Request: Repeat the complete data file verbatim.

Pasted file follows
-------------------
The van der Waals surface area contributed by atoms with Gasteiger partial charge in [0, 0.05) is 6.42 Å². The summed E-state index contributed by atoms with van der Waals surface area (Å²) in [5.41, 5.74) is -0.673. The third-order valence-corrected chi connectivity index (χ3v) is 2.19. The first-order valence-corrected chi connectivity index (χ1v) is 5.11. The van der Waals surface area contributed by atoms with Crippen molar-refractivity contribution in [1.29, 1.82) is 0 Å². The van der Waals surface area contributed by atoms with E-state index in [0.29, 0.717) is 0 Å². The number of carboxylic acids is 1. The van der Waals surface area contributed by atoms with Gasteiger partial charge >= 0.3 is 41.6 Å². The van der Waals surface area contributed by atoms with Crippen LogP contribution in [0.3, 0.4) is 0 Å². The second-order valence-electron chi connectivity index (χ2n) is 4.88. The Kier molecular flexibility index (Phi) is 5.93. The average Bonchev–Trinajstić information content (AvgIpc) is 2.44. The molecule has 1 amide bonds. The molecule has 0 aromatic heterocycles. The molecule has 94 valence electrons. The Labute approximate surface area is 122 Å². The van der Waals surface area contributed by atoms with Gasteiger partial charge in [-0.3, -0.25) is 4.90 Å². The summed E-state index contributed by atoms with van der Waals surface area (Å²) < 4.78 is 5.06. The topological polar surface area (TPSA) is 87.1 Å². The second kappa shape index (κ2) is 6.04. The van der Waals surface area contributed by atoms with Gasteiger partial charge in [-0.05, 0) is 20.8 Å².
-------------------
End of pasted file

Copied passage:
The van der Waals surface area contributed by atoms with Gasteiger partial charge in [0, 0.05) is 6.42 Å². The summed E-state index contributed by atoms with van der Waals surface area (Å²) in [5.41, 5.74) is -0.673. The third-order valence-corrected chi connectivity index (χ3v) is 2.19. The first-order valence-corrected chi connectivity index (χ1v) is 5.11. The van der Waals surface area contributed by atoms with Crippen molar-refractivity contribution in [1.29, 1.82) is 0 Å². The van der Waals surface area contributed by atoms with E-state index in [0.29, 0.717) is 0 Å². The number of carboxylic acids is 1. The van der Waals surface area contributed by atoms with Gasteiger partial charge >= 0.3 is 41.6 Å². The van der Waals surface area contributed by atoms with Crippen LogP contribution in [0.3, 0.4) is 0 Å². The second-order valence-electron chi connectivity index (χ2n) is 4.88. The Kier molecular flexibility index (Phi) is 5.93. The average Bonchev–Trinajstić information content (AvgIpc) is 2.44. The molecule has 1 amide bonds. The molecule has 0 aromatic heterocycles. The molecule has 94 valence electrons. The Labute approximate surface area is 122 Å². The van der Waals surface area contributed by atoms with Gasteiger partial charge in [-0.3, -0.25) is 4.90 Å². The summed E-state index contributed by atoms with van der Waals surface area (Å²) < 4.78 is 5.06. The topological polar surface area (TPSA) is 87.1 Å². The second kappa shape index (κ2) is 6.04. The van der Waals surface area contributed by atoms with Gasteiger partial charge in [-0.05, 0) is 20.8 Å².